Maratos, Frances A., Duarte, Joana, Barnes, Christopher, McEwan, Kirsten, Sheffield, David and Gilbert, Paul 2017. The physiological and emotional effects of touch: Assessing a hand-massage intervention with high self-critics. Psychiatry Research. 250, pp. 221-227. https://doi.org/10.1016/j.psychres.2017.01.066
Children’s well-being and nature connectedness: Exploring the impact of a ‘3-good-things’ writing task on nature connectedness and well-being.
Harvey, Caroline, Sheffield, David and Richardson, Miles 2016. Children’s well-being and nature connectedness: Exploring the impact of a ‘3-good-things’ writing task on nature connectedness and well-being.
Three good things in nature: Noticing nearby nature brings sustained increases in connection with nature.
Richardson, Miles and Sheffield, David 2017. Three good things in nature: Noticing nearby nature brings sustained increases in connection with nature. PsyEcology. https://doi.org/10.1080/21711976.2016.1267136
Joy and calm: how an evolutionary functional model of affect regulation informs positive emotions in nature
Richardson, Miles, McEwan, Kirsten, Maratos, Frances A. and Sheffield, David 2016. Joy and calm: how an evolutionary functional model of affect regulation informs positive emotions in nature. Evolutionary Psychological Science. https://doi.org/10.1007/s40806-016-0065-5
An efficient approach to understanding and predicting the effects of multiple task characteristics on performance
Richardson, Miles 2016. An efficient approach to understanding and predicting the effects of multiple task characteristics on performance. Ergonomics. https://doi.org/10.1080/00140139.2016.1188217
Nature: a new paradigm for well-being and ergonomics
Richardson, Miles, Maspero, Marta, Golightly, David, Sheffield, David, Staples, Vicki and Lumber, Ryan 2016. Nature: a new paradigm for well-being and ergonomics. Ergonomics. https://doi.org/10.1080/00140139.2016.1157213
30 days wild: development and evaluation of a large-scale nature engagement campaign to improve well-being
Richardson, Miles, Cormack, Adam, McRobert, Lucy and Underhill, Ralph 2016. 30 days wild: development and evaluation of a large-scale nature engagement campaign to improve well-being. PLos ONE. https://doi.org/10.1371/journal.pone.0149777
Children's construction task performance and spatial ability: controlling task complexity and predicting mathematics performance.
Richardson, Miles, Hunt, Thomas E. and Richardson, Cassandra 2014. Children's construction task performance and spatial ability: controlling task complexity and predicting mathematics performance. Perceptual and Motor Skills. https://doi.org/10.2466/22.24.PMS.119c28z8
Reflective self-attention: A more stable predictor of connection to nature than mindful attention.
Richardson, Miles and Sheffield, David 2015. Reflective self-attention: A more stable predictor of connection to nature than mindful attention. Ecopsychology. https://doi.org/10.1089/eco.2015.0010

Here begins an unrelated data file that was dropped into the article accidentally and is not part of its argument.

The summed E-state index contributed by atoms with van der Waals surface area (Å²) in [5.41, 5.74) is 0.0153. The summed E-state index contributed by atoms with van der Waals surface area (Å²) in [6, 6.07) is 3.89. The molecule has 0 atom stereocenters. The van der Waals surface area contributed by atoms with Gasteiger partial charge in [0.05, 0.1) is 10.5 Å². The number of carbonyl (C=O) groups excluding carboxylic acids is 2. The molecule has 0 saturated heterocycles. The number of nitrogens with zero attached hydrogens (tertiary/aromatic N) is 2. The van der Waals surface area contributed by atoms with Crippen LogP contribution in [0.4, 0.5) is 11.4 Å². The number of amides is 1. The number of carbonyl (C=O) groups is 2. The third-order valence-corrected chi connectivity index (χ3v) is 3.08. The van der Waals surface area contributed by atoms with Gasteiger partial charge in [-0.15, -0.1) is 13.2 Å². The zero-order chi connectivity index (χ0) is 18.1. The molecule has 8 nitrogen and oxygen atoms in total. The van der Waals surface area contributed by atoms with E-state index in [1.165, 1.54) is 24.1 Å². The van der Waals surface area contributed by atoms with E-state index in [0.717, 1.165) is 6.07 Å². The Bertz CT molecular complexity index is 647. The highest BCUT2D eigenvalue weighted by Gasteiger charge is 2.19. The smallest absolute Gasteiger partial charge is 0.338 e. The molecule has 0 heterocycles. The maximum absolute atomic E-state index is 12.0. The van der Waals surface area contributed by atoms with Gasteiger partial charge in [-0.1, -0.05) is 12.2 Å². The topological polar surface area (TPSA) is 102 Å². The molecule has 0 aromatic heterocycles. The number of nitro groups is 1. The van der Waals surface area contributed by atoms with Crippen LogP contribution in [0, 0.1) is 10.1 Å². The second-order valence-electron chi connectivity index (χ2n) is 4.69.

One thousand good things in Nature: aspects of nearby Nature associated with improved connection to Nature
Richardson, Miles, Hallam, Jenny and Lumber, Ryan 2015. One thousand good things in Nature: aspects of nearby Nature associated with improved connection to Nature. Environmental Values. https://doi.org/10.3197/096327115X14384223590131
The effect of distressing imagery on attention to and persuasiveness of an anti-alcohol message: a gaze-tracking approach
Brown, Stephen L. and Richardson, Miles 2011. The effect of distressing imagery on attention to and persuasiveness of an anti-alcohol message: a gaze-tracking approach. Health Education & Behavior. https://doi.org/10.1177/1090198111404411
Do therapeutic imagery practices affect physiological and emotional indicators of threat in high self-critics?
Duarte, Joana, McEwan, Kirsten, Barnes, Christopher, Gilbert, Paul and Maratos, Frances A. 2015. Do therapeutic imagery practices affect physiological and emotional indicators of threat in high self-critics? Psychology and Psychotherapy: Theory, Research and Practice. https://doi.org/10.1111/papt.12043
An exploration of the processing of compassionate and critical faces
McEwan, Kirsten 2012. An exploration of the processing of compassionate and critical faces. Thesis
Facial expressions depicting compassionate and critical emotions: the development and validation of a new emotional face stimulus set
McEwan, Kirsten, Gilbert, Paul, Dandeneau, Stephane, Lipka, Sigrid, Maratos, Frances A., Paterson, Kevin B. and Baldwin, Mark 2014. Facial expressions depicting compassionate and critical emotions: the development and validation of a new emotional face stimulus set. PLos ONE. https://doi.org/10.1371/journal.pone.0088783
Identifying the task characteristics that predict children's construction task performance
Richardson, Miles, Jones, Gary, Croker, Steve and Brown, Stephen L. 2011. Identifying the task characteristics that predict children's construction task performance. Applied Cognitive Psychology. https://doi.org/10.1002/acp.1702
Exploring the psychological rewards of a familiar semirural landscape: connecting to local nature through a mindful approach
Richardson, Miles and Hallam, Jenny 2013. Exploring the psychological rewards of a familiar semirural landscape: connecting to local nature through a mindful approach. The Humanistic Psychologist. https://doi.org/10.1080/08873267.2012.732156
Internal representations, external representations and ergonomics: towards a theoretical integration
Richardson, Miles and Ball, Linden J. 2009. Internal representations, external representations and ergonomics: towards a theoretical integration. Theoretical Issues in Ergonomics Science. https://doi.org/10.1080/14639220802368872
An objective examination of consumer perception of nutrition information based on healthiness ratings and eye movements
Jones, Gary and Richardson, Miles 2007. An objective examination of consumer perception of nutrition information based on healthiness ratings and eye movements. Public Health Nutrition. https://doi.org/10.1017/S1368980007258513
Identifying the task variables that predict object assembly difficulty.
Richardson, Miles, Jones, Gary and Torrance, Mark 2006. Identifying the task variables that predict object assembly difficulty. Human factors.
Identifying the task variables that influence perceived object assembly complexity
Richardson, Miles, Jones, Gary and Torrance, Mark 2004. Identifying the task variables that influence perceived object assembly complexity. Ergonomics. https://doi.org/10.1080/00140130410001686339
Identifying the task variables that affect assembly task complexity
Richardson, Miles 2005. Identifying the task variables that affect assembly task complexity. Thesis